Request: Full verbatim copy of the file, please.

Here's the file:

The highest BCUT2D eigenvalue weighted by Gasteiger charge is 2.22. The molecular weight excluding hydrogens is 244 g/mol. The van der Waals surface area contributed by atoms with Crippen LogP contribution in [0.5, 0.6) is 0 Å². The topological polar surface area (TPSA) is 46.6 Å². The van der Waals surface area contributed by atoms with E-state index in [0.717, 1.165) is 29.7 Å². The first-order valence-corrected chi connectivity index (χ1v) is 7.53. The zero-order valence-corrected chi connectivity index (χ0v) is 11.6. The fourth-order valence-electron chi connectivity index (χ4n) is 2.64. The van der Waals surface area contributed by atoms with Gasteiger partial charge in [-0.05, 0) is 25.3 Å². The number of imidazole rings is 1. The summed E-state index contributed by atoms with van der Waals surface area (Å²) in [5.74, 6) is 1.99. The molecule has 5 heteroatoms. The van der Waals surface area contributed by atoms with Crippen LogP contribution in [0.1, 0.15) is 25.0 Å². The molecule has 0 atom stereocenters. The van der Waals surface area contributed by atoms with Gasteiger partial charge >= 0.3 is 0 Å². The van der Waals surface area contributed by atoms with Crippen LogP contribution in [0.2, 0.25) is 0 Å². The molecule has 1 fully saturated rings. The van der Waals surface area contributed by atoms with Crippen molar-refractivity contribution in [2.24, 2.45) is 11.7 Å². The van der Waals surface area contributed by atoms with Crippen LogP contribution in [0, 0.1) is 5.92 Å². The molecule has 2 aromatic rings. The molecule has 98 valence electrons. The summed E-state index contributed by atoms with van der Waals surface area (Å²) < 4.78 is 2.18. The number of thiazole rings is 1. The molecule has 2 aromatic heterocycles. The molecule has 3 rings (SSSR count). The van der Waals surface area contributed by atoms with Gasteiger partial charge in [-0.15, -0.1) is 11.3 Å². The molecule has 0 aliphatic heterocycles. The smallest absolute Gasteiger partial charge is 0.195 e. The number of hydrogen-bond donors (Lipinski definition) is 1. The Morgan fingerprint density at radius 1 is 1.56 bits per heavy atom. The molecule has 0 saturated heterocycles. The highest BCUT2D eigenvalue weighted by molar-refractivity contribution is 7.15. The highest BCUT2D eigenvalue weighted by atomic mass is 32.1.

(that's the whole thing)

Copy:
The highest BCUT2D eigenvalue weighted by Gasteiger charge is 2.22. The molecular weight excluding hydrogens is 244 g/mol. The van der Waals surface area contributed by atoms with Crippen LogP contribution in [0.5, 0.6) is 0 Å². The topological polar surface area (TPSA) is 46.6 Å². The van der Waals surface area contributed by atoms with E-state index in [0.717, 1.165) is 29.7 Å². The first-order valence-corrected chi connectivity index (χ1v) is 7.53. The zero-order valence-corrected chi connectivity index (χ0v) is 11.6. The fourth-order valence-electron chi connectivity index (χ4n) is 2.64. The van der Waals surface area contributed by atoms with Gasteiger partial charge in [-0.05, 0) is 25.3 Å². The number of imidazole rings is 1. The summed E-state index contributed by atoms with van der Waals surface area (Å²) in [5.74, 6) is 1.99. The molecule has 5 heteroatoms. The van der Waals surface area contributed by atoms with Crippen LogP contribution in [0.1, 0.15) is 25.0 Å². The molecule has 0 atom stereocenters. The van der Waals surface area contributed by atoms with Gasteiger partial charge >= 0.3 is 0 Å². The van der Waals surface area contributed by atoms with Crippen LogP contribution in [0.2, 0.25) is 0 Å². The molecule has 1 fully saturated rings. The van der Waals surface area contributed by atoms with Crippen molar-refractivity contribution in [2.24, 2.45) is 11.7 Å². The van der Waals surface area contributed by atoms with Crippen LogP contribution in [0, 0.1) is 5.92 Å². The molecule has 2 aromatic rings. The molecule has 98 valence electrons. The summed E-state index contributed by atoms with van der Waals surface area (Å²) < 4.78 is 2.18. The number of thiazole rings is 1. The molecule has 2 aromatic heterocycles. The molecule has 3 rings (SSSR count). The van der Waals surface area contributed by atoms with Gasteiger partial charge in [-0.15, -0.1) is 11.3 Å². The molecule has 0 aliphatic heterocycles. The smallest absolute Gasteiger partial charge is 0.195 e. The number of hydrogen-bond donors (Lipinski definition) is 1. The Morgan fingerprint density at radius 1 is 1.56 bits per heavy atom. The molecule has 0 saturated heterocycles. The highest BCUT2D eigenvalue weighted by molar-refractivity contribution is 7.15. The highest BCUT2D eigenvalue weighted by atomic mass is 32.1.